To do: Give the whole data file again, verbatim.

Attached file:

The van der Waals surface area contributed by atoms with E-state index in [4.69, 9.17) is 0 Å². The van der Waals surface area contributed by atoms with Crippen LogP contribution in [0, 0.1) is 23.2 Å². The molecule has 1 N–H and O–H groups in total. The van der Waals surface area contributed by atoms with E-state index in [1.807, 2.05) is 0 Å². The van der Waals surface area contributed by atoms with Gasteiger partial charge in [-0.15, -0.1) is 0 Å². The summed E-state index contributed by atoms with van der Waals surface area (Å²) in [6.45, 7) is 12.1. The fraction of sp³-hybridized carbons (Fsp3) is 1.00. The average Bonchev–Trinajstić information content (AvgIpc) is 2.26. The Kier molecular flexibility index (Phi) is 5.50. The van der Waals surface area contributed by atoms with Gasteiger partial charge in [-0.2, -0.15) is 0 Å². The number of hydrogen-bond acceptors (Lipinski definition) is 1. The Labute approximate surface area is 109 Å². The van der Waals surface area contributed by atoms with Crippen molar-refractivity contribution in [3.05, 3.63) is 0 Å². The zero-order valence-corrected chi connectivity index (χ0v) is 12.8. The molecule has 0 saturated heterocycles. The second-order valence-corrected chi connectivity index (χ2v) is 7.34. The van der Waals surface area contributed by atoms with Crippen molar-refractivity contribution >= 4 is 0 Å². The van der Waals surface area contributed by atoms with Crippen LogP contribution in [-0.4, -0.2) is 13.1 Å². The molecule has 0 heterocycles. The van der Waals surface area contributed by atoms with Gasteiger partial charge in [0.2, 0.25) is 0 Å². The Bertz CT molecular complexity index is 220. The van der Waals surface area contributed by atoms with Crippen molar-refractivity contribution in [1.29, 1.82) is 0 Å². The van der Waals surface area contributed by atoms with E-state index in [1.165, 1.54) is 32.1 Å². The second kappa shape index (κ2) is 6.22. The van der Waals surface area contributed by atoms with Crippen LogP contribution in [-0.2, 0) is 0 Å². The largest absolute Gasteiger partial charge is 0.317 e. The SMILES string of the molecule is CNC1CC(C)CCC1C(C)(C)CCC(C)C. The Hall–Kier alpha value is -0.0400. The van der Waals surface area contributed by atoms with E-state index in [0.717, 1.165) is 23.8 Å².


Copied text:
The van der Waals surface area contributed by atoms with E-state index in [4.69, 9.17) is 0 Å². The van der Waals surface area contributed by atoms with Crippen LogP contribution in [0, 0.1) is 23.2 Å². The molecule has 1 N–H and O–H groups in total. The van der Waals surface area contributed by atoms with E-state index in [1.807, 2.05) is 0 Å². The van der Waals surface area contributed by atoms with Gasteiger partial charge in [-0.15, -0.1) is 0 Å². The summed E-state index contributed by atoms with van der Waals surface area (Å²) in [6.45, 7) is 12.1. The fraction of sp³-hybridized carbons (Fsp3) is 1.00. The average Bonchev–Trinajstić information content (AvgIpc) is 2.26. The Kier molecular flexibility index (Phi) is 5.50. The van der Waals surface area contributed by atoms with Gasteiger partial charge in [-0.2, -0.15) is 0 Å². The number of hydrogen-bond acceptors (Lipinski definition) is 1. The Labute approximate surface area is 109 Å². The van der Waals surface area contributed by atoms with Crippen molar-refractivity contribution in [3.05, 3.63) is 0 Å². The zero-order valence-corrected chi connectivity index (χ0v) is 12.8. The molecule has 0 saturated heterocycles. The second-order valence-corrected chi connectivity index (χ2v) is 7.34. The van der Waals surface area contributed by atoms with Crippen molar-refractivity contribution >= 4 is 0 Å². The van der Waals surface area contributed by atoms with Crippen LogP contribution in [-0.4, -0.2) is 13.1 Å². The molecule has 0 heterocycles. The van der Waals surface area contributed by atoms with Gasteiger partial charge in [0.2, 0.25) is 0 Å². The Bertz CT molecular complexity index is 220. The van der Waals surface area contributed by atoms with Crippen molar-refractivity contribution in [1.29, 1.82) is 0 Å². The van der Waals surface area contributed by atoms with E-state index in [1.165, 1.54) is 32.1 Å². The second kappa shape index (κ2) is 6.22. The van der Waals surface area contributed by atoms with Crippen LogP contribution in [-0.2, 0) is 0 Å². The largest absolute Gasteiger partial charge is 0.317 e. The SMILES string of the molecule is CNC1CC(C)CCC1C(C)(C)CCC(C)C. The Hall–Kier alpha value is -0.0400. The van der Waals surface area contributed by atoms with E-state index in [0.717, 1.165) is 23.8 Å².